For each query, we list the top authorities which were returned by the two approaches. The results are displayed in tables containing four columns:

  1. The url.
  2. The title of the url.
  3. The category of the url: (1) for a member of the root set, (2) for a site pointing into the root set, and (3) for a site pointed at by a member of the root set.
  4. The value of the coordinate of this url in the principal eigenvector of the authority matrix.
Single-Topic Query: Java

The results for this query, with our first example of the TKC effect, are shown in table 1. All of the top ten Mutual Reinforcement authorities are part of the EARTHWEB Inc. network. They are interconnected, but since the domain names of the sites are different, the interconnecting links were not filtered out. Some of the sites are highly relevant to the query (and have many incoming links from sites outside the EarthWeb net), but most appear in the principal community only because of their EarthWeb affiliation. With SALSA, only the top three Mutual Reinforcement authorities are retained, and the other seven are replaced by other authorities, some of which are clearly more related to the query.

Size of root size  = 160, Size of collection = 2810
Principal Community, Mutual Reinforcement Approach:

url title cat weight EarthWeb's JARS.COM Java Review Service (3) 0.334102 Gamelan - The Official Java Directory (3) 0.303624 - Welcome (3) 0.255254 EarthWeb's (3) 0.251379 Handheld Software Development@RoadCoders (3) 0.250816 EarthWeb (3) 0.249373 Welcome to Earthweb Direct (3) 0.247467 ITKnowledge (3) 0.246874 (3) 0.24518 Java Goodies JavaScript Repository (3) 0.238793
Principal Community, SALSA:

url title cat weight Java(tm) Technology Home Page (3) 0.365264 Gamelan - The Official Java Directory (3) 0.36369 EarthWeb's JARS.COM Java Review Service (3) 0.303862 IDG's magazine for the Java community (3) 0.217269 Yahoo! (3) 0.21412 Java(tm) Technology Home Page (3) 0.203099 Sun Microsystems (3) 0.187355 - Welcome (3) 0.138548 - Home (3) 0.130676 The Ultimate Java Applet Resource (1) 0.118081
Table 1: Authorities for WWW query "Java"

Single-Topic Query: movies

This query demonstrates the TKC effect in a most striking fashion on the WWW. First, consider the Mutual Reinforcement principal community of authorities, presented in table 2:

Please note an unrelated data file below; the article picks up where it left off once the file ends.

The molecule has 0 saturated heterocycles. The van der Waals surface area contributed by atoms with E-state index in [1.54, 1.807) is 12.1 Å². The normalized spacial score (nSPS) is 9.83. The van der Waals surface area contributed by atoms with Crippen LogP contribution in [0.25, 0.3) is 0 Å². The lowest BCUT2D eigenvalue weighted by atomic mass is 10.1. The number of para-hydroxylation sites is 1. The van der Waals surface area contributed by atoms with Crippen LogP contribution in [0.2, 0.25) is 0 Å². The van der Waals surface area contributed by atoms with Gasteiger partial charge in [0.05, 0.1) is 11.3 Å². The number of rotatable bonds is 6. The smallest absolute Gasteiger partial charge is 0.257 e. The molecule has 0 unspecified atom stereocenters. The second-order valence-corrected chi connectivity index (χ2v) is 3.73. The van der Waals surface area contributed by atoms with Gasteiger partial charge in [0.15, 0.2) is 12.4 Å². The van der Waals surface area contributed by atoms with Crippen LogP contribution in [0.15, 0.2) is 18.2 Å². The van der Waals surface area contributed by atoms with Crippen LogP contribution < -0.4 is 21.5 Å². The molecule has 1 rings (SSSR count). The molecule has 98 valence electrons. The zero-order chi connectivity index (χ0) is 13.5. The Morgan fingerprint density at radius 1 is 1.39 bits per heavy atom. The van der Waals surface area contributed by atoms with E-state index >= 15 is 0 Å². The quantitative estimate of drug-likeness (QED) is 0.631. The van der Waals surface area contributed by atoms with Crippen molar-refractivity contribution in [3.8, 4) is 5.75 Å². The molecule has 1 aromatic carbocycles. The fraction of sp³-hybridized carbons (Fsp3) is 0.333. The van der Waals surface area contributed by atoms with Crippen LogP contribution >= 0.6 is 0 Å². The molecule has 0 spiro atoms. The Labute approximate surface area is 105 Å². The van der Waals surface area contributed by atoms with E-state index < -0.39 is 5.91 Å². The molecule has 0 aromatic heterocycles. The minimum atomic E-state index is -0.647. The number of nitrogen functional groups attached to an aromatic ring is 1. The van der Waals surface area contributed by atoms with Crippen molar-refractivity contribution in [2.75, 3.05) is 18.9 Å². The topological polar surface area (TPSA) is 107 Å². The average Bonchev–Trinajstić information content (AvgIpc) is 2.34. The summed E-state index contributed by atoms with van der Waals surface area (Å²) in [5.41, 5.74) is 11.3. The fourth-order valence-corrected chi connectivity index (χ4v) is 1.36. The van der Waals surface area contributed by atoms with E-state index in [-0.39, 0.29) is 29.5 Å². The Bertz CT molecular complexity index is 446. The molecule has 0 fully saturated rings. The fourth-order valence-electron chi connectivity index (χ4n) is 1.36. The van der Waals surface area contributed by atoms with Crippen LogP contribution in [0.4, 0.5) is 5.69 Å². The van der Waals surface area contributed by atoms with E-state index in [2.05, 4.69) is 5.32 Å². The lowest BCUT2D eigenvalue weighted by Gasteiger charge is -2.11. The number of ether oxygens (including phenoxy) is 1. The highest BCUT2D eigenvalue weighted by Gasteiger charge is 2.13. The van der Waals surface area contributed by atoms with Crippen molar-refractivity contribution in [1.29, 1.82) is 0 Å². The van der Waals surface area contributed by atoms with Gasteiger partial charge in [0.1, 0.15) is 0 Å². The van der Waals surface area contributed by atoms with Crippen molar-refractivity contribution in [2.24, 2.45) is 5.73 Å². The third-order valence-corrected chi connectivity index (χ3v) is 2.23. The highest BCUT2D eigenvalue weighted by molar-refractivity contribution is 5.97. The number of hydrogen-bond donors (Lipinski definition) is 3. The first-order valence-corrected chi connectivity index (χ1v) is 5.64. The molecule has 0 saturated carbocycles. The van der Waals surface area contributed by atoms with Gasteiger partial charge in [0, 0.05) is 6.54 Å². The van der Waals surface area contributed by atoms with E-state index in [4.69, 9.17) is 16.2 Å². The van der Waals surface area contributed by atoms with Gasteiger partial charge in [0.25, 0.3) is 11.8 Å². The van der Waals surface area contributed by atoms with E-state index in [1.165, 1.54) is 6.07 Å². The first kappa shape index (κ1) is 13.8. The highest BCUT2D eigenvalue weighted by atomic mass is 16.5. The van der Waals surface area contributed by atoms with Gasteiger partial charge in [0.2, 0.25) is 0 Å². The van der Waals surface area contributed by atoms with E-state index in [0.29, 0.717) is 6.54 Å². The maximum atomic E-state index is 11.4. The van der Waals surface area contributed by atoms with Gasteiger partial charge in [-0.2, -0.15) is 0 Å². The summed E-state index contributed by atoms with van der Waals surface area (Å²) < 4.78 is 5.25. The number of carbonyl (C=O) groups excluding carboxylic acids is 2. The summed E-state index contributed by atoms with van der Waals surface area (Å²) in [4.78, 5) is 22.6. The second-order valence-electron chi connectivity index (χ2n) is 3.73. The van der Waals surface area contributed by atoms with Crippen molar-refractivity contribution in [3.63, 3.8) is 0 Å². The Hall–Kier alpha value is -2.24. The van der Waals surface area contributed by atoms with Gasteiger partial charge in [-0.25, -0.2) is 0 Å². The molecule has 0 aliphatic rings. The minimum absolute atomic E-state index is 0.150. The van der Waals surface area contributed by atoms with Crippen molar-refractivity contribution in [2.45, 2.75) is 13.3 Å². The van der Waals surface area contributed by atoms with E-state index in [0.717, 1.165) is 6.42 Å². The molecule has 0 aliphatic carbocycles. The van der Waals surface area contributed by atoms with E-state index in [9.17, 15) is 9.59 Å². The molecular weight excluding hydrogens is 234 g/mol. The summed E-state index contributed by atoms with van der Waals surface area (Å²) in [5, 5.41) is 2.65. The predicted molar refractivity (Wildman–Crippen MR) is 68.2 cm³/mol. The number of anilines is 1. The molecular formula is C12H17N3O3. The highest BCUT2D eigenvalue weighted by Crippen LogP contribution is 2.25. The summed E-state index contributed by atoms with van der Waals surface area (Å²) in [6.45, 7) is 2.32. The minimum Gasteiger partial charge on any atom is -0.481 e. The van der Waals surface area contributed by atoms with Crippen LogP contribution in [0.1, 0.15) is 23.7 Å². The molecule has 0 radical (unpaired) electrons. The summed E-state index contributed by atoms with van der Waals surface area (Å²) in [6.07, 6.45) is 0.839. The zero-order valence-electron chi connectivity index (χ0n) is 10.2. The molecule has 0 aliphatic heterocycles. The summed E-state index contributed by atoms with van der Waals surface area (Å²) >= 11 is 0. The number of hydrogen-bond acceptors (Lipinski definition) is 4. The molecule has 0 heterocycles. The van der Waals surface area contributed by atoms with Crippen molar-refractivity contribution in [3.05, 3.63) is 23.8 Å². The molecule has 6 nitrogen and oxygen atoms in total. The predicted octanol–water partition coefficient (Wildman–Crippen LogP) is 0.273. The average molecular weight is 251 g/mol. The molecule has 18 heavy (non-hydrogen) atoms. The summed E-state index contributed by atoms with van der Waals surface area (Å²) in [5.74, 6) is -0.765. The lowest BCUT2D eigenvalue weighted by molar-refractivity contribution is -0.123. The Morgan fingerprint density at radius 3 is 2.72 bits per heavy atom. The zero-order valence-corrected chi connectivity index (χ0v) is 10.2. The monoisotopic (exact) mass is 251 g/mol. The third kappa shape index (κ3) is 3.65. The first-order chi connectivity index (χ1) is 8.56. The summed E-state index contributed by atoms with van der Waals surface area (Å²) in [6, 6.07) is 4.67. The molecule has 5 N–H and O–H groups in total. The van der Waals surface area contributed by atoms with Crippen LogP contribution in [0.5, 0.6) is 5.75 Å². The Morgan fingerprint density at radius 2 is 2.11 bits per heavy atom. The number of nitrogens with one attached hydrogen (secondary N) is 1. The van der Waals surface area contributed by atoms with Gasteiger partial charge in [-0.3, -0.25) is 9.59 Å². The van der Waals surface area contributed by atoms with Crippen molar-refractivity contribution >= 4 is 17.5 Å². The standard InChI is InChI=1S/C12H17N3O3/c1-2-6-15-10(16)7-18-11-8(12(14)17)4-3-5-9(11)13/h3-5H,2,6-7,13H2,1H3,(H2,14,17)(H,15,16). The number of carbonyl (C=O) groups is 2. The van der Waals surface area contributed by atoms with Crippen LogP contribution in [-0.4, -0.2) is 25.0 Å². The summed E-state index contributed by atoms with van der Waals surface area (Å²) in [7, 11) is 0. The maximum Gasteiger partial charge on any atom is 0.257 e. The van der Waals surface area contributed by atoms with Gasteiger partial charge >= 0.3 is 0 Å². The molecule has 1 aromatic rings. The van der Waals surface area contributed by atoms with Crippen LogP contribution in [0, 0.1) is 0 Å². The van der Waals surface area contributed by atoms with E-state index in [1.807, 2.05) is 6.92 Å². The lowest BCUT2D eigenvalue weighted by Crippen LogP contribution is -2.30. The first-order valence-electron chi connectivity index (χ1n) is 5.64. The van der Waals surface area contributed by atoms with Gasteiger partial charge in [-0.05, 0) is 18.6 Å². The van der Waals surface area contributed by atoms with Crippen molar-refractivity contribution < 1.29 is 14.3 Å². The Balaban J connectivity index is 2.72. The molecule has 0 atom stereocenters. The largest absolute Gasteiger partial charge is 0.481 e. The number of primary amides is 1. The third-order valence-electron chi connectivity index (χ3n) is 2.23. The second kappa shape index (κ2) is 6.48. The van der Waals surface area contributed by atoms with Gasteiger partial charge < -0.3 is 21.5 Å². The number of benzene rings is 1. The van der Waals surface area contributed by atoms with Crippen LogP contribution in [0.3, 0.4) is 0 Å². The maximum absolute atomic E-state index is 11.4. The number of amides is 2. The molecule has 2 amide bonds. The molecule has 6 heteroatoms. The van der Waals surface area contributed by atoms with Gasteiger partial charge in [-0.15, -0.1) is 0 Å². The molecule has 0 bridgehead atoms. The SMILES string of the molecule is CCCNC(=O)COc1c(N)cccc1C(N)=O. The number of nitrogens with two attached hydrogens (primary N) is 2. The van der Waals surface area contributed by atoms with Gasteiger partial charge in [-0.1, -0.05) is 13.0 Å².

Size of root size  = 175, Size of collection = 4539

url title cat weight MSN.COM (3) 0.167332 White Pages - (3) 0.167202 Web Events (3) 0.167202 Microsoft Expedia Maps-Home (3) 0.167202
Table 2:Mutual Reinforcement Authorities for WWW query "movies"

The top 30 authorities returned by the Mutual Reinforcement approach were all sites. All but the first received the exact same weight, 0.167202. Recall that we do not allow same-domain links in our collection, hence none of the top authorities was pointed at by a site. To understand how these sites scored so well, we turn to the principal community of hubs, shown in table 3:

url title cat weight movies: denver.sidewalk (1) 0.169197 movies:boston.sidewalk (1) 0.169061 movies: twincities.sidewalk (1) 0.1688 movies: newyork.sidewalk (1) 0.168537
Table 3: Mutual Reinforcement Hubs for WWW query "movies"

These innocent looking hubs are all part of the Microsoft Network (msn), but when building the basic set we did not identify them as such. All these hubs point, almost without exception, to the entire set of authorities found by the MR approach (hence the equal weights which the authorities exhibit). However, the vast majority of the sites in the collection were not part of this "conspiracy", and almost never pointed to any of the sites. Therefore, the authorities returned by the Stochastic approach (table 4) contain none of those sites, and are much more relevant to the query:

url title cat weight The Internet Movie Database (3) 0.253333 Mr Showbiz (3) 0.22335 Web Site for Families (3) 0.22003 Hollywood Online:...all about movies (3) 0.213355 The Internet Movie Database (3) 0.199987 Welcome to Paramount Pictures (3) 0.196682 Universal Studios (3) 0.180021
Table 4: Stochastic authorities for WWW query "movies"

A similar community is obtained by the Mutual Reinforcement approach, after deleting the rows and columns which correspond to the top 30 authorities from the matrix WTW. This deletion dissolves the community, and allows a community similar to the one obtained by SALSA to manifest itself.

Multi-Topic Query: abortion

This topic is highly polarized, with different cyber communities supporting pro-life and pro-choice views. In table 5, we bring the top 10 authorities, as determined by the two approaches:

Size of root size  = 160, Size of collection = 1693
Principal Community, Mutual Reinforcement Approach:

url title cat weight National Right To Life (3) 0.420832 The Ultimate Pro-Life Resource List (3) 0.316564 What's new at American Life League (3) 0.251506 Human Life International (3) 0.212931 Crisis Pregnancy Centers Online (3) 0.187707 Ohio Right to Life (3) 0.182076 Abortion, adoption and assisted-suicide